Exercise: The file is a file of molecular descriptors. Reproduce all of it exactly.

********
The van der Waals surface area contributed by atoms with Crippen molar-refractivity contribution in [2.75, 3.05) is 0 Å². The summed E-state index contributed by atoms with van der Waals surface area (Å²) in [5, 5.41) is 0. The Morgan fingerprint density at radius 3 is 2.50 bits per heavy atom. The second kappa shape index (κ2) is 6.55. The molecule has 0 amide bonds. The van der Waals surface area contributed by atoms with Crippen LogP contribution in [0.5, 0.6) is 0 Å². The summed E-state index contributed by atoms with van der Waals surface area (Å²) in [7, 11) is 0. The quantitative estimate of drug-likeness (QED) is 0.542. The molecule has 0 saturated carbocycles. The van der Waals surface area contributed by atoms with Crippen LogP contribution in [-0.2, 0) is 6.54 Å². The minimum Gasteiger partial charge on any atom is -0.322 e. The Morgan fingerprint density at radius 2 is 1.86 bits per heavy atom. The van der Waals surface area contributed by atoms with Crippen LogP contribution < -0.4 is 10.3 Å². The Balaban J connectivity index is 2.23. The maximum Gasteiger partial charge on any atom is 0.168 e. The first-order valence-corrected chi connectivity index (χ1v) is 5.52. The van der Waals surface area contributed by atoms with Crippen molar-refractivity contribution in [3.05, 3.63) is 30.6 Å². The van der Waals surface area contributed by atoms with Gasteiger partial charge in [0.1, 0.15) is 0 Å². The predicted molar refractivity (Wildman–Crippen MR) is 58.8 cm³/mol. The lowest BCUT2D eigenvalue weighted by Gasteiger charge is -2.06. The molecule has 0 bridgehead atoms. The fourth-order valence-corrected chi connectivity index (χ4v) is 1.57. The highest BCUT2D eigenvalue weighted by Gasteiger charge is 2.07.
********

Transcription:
The van der Waals surface area contributed by atoms with Crippen molar-refractivity contribution in [2.75, 3.05) is 0 Å². The summed E-state index contributed by atoms with van der Waals surface area (Å²) in [5, 5.41) is 0. The Morgan fingerprint density at radius 3 is 2.50 bits per heavy atom. The second kappa shape index (κ2) is 6.55. The molecule has 0 amide bonds. The van der Waals surface area contributed by atoms with Crippen LogP contribution in [0.5, 0.6) is 0 Å². The summed E-state index contributed by atoms with van der Waals surface area (Å²) in [7, 11) is 0. The quantitative estimate of drug-likeness (QED) is 0.542. The molecule has 0 saturated carbocycles. The van der Waals surface area contributed by atoms with Crippen LogP contribution in [-0.2, 0) is 6.54 Å². The minimum Gasteiger partial charge on any atom is -0.322 e. The Morgan fingerprint density at radius 2 is 1.86 bits per heavy atom. The van der Waals surface area contributed by atoms with Crippen LogP contribution < -0.4 is 10.3 Å². The Balaban J connectivity index is 2.23. The maximum Gasteiger partial charge on any atom is 0.168 e. The first-order valence-corrected chi connectivity index (χ1v) is 5.52. The van der Waals surface area contributed by atoms with Crippen molar-refractivity contribution in [3.05, 3.63) is 30.6 Å². The van der Waals surface area contributed by atoms with Gasteiger partial charge in [0.1, 0.15) is 0 Å². The predicted molar refractivity (Wildman–Crippen MR) is 58.8 cm³/mol. The lowest BCUT2D eigenvalue weighted by Gasteiger charge is -2.06. The molecule has 0 bridgehead atoms. The fourth-order valence-corrected chi connectivity index (χ4v) is 1.57. The highest BCUT2D eigenvalue weighted by Gasteiger charge is 2.07.